96 (1+i) = 100 ,
implying an interest rate of about 4 percent. Thus each dollar invested today gives us about 1.04 dollars in 12 months. Since i is measured in dollars, we refer to it as the nominal or money rate of interest. For many purposes, though, we want to know not only the dollar yield, but how much the 1.04 will buy when we get it. Given an inflation rate now of about 3 percent per year, we can expect that about 3 percent of the 4 percent rate of interest will be eaten up by inflation. The investment only gains us about 1 percent per year in terms of what it will buy.
This inflation adjustment defines a real rate of interest r : the difference between the nominal rate of interest i and the expected rate of inflation, which I label pe . As an equation, we might express this
r = i - pe .
A more complex version of this follows, but can easily be skipped if you think this makes sense as it stands.
The idea behind this expression is that interest rates have units, and in principle we can measure them in any units we want. We will see, for example, that interest rates measured in different currencies are not the same (dollar, say, and yen interest rates). Suppose we are interested not in money but in what the money will buy. If by "what the money will buy'' we mean a price index P (think of the CPI, the price of a basket of goods) we can define a real rate of interest r (with "real'' determined by the basket of goods in the index) by
(93/Pt) (1 + rt ) = (100/Pt+1),
where rt is the real rate of interest from t (now) to t+1 (one year from now) and Pt and Pt+1 are the values of the price index now and one year from now. What we are doing is expressing the current bond price, measured in terms of what it will buy, as the present discounted value of the face value, also measured in units of what it will buy in one year. Thus 93/Pt tells us what 93 dollars buys now, and 100/Pt+1 tells us what 100 dollars buys one year from now. Since both quantities are "real''---that is, measured in units of the basket of goods that P applies to, rather than units of money---the discount rate r is called the real rate of interest. Of course, for different baskets we get different real rates r . Comparison of the real and nominal tbill price equations tells us that the real and nominal interest rates are related by
1 + it = (1 + rt ) (Pt+1 /Pt) = (1 + rt) [ 1+ (Pt+1 - Pt)/Pt] ,
where (Pt+1 - Pt)/Pt is the rate of inflation between dates t and t+1 . This gives us, approximately,
it = rt + (Pt+1 - Pt)/Pt.
Generally we replace the inflation rate (Pt+1 - Pt)/Pt with the expected inflation rate pte, since we don't know the inflation rate when we invest. That gives us the relation between real and nominal interest rates we saw earlier or what is known as the Fisher Condition:
it = rt + pte
So, the nominal interest rate is the sum of the real interest rate and expected inflation.
We have seen that when the yield curve and forward rate curve are downward sloping, the market is predicting a decline in the short rate of interest. Generally we see that low levels of the short rate are associated with recessions, as in the 1991 recession, with 3-month treasury bill rates below 3 percent. Conversely, interest rates tend to be high in booms. So a downward-sloping yield curve is also a prediction, by the market, that a recession is coming. The classic example was 1981-2, when short-term interest rates were in the neighborhood of 18 percent, with long-term rates substantially lower. Sure enough, this was followed by one of the sharpest recessions of the postwar period. Similarly, in late 1989 the yield curve was again "inverted,'' as we say, and the economy fell into recession in late 1990. This is shown in Figure 6: the yield curve was inverted when the difference between long-term and short-term interest rates was negative as in 1981-82 and in 1989. [More charts on the yield curve can be found at Dr. Ed Yardeni's Economics Network home page].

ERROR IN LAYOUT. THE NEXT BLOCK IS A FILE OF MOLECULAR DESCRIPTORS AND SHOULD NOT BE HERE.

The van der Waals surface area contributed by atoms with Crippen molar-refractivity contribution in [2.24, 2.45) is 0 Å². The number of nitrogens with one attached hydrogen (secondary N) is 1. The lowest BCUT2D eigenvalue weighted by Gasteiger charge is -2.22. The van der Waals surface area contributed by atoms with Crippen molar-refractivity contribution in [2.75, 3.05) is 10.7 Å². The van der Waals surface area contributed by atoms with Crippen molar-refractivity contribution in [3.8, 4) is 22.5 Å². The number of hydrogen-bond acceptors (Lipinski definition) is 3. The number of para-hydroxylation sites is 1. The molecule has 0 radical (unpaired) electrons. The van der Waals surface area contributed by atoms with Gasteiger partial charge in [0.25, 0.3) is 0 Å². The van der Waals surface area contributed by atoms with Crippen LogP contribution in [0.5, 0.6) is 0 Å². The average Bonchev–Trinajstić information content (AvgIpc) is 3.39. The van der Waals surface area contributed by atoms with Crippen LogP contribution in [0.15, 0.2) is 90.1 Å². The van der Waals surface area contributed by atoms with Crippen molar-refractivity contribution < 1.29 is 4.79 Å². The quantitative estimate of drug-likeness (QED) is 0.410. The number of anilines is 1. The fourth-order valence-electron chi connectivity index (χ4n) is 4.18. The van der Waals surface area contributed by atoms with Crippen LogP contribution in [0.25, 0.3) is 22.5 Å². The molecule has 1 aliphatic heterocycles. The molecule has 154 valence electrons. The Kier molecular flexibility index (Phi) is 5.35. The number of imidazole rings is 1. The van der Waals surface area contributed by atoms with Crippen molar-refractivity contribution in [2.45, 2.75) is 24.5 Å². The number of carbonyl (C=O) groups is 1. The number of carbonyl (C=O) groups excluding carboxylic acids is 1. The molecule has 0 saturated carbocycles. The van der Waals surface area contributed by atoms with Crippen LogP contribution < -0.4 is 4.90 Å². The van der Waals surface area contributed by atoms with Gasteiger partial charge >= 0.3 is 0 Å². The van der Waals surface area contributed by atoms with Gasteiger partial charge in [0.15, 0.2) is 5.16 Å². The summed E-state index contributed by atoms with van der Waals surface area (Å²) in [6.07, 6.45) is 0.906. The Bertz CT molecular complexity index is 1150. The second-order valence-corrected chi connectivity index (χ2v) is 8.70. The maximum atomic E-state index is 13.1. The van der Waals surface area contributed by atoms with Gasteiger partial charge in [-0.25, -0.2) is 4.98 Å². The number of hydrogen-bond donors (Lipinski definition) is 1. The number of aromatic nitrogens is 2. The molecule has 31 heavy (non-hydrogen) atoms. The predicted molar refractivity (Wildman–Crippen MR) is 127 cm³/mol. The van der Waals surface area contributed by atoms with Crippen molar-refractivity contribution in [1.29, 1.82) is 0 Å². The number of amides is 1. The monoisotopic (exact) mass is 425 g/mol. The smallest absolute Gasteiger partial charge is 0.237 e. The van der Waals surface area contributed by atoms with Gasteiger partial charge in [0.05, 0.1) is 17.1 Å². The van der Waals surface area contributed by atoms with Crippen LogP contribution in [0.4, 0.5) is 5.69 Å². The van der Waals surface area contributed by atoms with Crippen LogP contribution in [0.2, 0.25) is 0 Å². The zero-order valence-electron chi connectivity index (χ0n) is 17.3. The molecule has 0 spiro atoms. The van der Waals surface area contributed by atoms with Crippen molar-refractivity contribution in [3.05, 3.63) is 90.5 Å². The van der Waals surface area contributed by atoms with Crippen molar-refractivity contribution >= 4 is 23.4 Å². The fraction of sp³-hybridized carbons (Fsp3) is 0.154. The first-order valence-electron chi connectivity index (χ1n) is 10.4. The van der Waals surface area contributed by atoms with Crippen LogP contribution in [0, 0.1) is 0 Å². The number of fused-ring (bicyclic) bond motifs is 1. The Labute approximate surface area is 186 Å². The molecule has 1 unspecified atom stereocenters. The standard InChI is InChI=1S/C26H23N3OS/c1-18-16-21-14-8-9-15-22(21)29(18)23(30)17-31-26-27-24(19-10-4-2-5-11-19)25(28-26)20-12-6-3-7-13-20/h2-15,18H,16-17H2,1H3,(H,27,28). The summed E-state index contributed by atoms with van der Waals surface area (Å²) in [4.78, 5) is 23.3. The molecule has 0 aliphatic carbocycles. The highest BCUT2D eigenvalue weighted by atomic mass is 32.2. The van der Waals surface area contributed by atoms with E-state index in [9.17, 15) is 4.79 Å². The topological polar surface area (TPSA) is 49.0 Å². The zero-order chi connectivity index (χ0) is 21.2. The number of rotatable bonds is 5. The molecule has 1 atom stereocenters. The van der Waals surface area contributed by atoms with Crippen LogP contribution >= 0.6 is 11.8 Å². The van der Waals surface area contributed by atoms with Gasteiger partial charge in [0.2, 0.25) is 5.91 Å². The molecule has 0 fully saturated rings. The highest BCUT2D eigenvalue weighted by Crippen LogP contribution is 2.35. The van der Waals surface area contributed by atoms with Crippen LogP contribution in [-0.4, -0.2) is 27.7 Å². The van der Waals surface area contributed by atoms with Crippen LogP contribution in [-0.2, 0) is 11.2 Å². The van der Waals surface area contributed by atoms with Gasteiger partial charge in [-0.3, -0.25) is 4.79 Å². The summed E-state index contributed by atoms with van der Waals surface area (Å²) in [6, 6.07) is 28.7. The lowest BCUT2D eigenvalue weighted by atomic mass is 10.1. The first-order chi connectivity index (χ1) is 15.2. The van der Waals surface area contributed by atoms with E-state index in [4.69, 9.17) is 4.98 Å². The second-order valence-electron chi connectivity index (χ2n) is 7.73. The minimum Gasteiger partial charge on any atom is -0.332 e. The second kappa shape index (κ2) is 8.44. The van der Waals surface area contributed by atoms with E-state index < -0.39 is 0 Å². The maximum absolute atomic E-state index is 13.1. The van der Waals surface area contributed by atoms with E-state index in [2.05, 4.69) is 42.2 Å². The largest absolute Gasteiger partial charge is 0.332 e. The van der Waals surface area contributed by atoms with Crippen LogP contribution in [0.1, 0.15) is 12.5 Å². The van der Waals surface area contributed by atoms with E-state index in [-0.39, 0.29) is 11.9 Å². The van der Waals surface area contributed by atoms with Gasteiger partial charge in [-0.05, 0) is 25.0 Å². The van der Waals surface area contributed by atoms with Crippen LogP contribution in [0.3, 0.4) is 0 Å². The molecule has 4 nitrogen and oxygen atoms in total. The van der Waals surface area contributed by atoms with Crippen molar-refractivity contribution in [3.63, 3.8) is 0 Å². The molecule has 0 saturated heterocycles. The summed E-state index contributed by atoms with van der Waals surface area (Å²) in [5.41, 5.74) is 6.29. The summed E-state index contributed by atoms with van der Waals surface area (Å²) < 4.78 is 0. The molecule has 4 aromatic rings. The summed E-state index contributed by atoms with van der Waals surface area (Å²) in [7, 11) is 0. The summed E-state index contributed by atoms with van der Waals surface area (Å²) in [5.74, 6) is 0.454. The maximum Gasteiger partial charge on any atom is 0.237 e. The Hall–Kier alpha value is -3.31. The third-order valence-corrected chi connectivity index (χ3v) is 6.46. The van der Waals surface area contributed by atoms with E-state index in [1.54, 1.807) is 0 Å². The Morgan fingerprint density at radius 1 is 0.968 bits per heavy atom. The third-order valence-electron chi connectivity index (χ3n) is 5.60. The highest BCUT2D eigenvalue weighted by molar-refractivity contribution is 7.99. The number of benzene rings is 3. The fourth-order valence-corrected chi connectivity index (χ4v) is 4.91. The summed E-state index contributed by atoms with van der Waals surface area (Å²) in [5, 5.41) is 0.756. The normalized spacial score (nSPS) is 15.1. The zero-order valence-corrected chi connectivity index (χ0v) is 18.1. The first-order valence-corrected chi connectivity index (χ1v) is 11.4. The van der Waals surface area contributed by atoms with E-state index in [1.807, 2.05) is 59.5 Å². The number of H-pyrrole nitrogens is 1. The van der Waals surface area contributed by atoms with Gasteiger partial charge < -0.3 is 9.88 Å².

Another use of the yield curve is to predict inflation. In the last section we saw that yields could be decomposed into a real yield and an expected rate of inflation. A downward sloping yield curve, then, might be a forecast that real yields will fall, or that the inflation rate will decline. Conversely, a sharply increasing yield curve could tell us either that real rates are expected to rise or that inflation is expected to increase.
Further Web Links and Readings
You can find more Web readings on the topics covered in this chapter in the course home pages Business Cycle Indicators, the Hyptertext Glossary of Business Cycle Indicators, Macro Analysis and Macro Data. The home page "Economic Trends" by the Research Department at Federal Reserve Bank of Cleveland is an excellent monthly source of data, analysis and charts of US business cycle conditions. Latest economic statistics are charted and the current state of the economy is discussed in detail. Topics analyzed include: The Economy in Perspective, Monetary Policy, Inflation and Prices, Economic Activity, Labor Markets, Regional Conditions, Agricultural Policy, Banking Conditions, International Trade, Global Savings and Investment.
The course homepages on the debate about the NAIRU , the New Economy and the Business cycle perspectives for 1998 are a good source of WEB readings on current business cycle conditions and the current controversy on the NAIRU.
|Maturity||Mean||St Dev||Auto||Mean||St Dev||Auto|
|B. Forward Rates|